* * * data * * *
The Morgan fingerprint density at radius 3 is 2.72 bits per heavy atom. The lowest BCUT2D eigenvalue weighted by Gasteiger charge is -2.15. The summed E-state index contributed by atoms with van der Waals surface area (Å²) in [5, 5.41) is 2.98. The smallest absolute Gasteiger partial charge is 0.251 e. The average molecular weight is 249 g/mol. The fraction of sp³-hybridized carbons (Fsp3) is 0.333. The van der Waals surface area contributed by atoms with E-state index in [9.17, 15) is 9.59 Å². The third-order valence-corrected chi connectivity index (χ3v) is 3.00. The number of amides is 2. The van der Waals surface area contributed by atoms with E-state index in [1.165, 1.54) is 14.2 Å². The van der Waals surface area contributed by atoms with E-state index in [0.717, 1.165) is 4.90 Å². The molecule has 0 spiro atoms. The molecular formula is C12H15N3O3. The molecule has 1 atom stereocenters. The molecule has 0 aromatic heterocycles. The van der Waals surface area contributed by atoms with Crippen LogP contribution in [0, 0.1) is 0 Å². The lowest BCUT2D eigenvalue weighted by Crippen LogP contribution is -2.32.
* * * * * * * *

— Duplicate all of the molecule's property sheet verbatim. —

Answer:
The Morgan fingerprint density at radius 3 is 2.72 bits per heavy atom. The lowest BCUT2D eigenvalue weighted by Gasteiger charge is -2.15. The summed E-state index contributed by atoms with van der Waals surface area (Å²) in [5, 5.41) is 2.98. The smallest absolute Gasteiger partial charge is 0.251 e. The average molecular weight is 249 g/mol. The fraction of sp³-hybridized carbons (Fsp3) is 0.333. The van der Waals surface area contributed by atoms with E-state index in [9.17, 15) is 9.59 Å². The third-order valence-corrected chi connectivity index (χ3v) is 3.00. The number of amides is 2. The van der Waals surface area contributed by atoms with E-state index in [1.165, 1.54) is 14.2 Å². The van der Waals surface area contributed by atoms with E-state index in [0.717, 1.165) is 4.90 Å². The molecule has 0 spiro atoms. The molecular formula is C12H15N3O3. The molecule has 1 atom stereocenters. The molecule has 0 aromatic heterocycles. The van der Waals surface area contributed by atoms with Crippen LogP contribution in [0, 0.1) is 0 Å². The lowest BCUT2D eigenvalue weighted by Crippen LogP contribution is -2.32.